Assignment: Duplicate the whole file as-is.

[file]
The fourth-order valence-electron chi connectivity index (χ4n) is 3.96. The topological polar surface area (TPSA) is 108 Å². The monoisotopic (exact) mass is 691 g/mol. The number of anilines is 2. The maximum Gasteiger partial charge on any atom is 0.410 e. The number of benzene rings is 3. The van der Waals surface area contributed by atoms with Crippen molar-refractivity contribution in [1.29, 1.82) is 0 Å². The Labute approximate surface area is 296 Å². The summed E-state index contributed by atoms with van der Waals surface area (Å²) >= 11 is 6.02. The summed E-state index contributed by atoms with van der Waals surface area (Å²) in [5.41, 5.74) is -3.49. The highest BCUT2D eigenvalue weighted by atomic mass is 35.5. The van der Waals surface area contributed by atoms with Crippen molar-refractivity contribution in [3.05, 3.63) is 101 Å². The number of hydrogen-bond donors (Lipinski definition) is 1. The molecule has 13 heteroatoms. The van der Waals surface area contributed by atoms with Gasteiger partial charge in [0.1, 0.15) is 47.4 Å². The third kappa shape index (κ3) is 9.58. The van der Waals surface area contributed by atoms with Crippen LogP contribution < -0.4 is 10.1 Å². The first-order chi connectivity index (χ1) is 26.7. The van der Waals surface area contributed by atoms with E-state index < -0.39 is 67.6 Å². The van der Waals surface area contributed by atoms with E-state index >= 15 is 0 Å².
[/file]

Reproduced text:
The fourth-order valence-electron chi connectivity index (χ4n) is 3.96. The topological polar surface area (TPSA) is 108 Å². The monoisotopic (exact) mass is 691 g/mol. The number of anilines is 2. The maximum Gasteiger partial charge on any atom is 0.410 e. The number of benzene rings is 3. The van der Waals surface area contributed by atoms with Crippen molar-refractivity contribution in [1.29, 1.82) is 0 Å². The Labute approximate surface area is 296 Å². The summed E-state index contributed by atoms with van der Waals surface area (Å²) >= 11 is 6.02. The summed E-state index contributed by atoms with van der Waals surface area (Å²) in [5.41, 5.74) is -3.49. The highest BCUT2D eigenvalue weighted by atomic mass is 35.5. The van der Waals surface area contributed by atoms with Crippen molar-refractivity contribution in [3.05, 3.63) is 101 Å². The number of hydrogen-bond donors (Lipinski definition) is 1. The molecule has 13 heteroatoms. The van der Waals surface area contributed by atoms with Gasteiger partial charge in [0.1, 0.15) is 47.4 Å². The third kappa shape index (κ3) is 9.58. The van der Waals surface area contributed by atoms with Crippen LogP contribution < -0.4 is 10.1 Å². The first-order chi connectivity index (χ1) is 26.7. The van der Waals surface area contributed by atoms with E-state index < -0.39 is 67.6 Å². The van der Waals surface area contributed by atoms with E-state index >= 15 is 0 Å².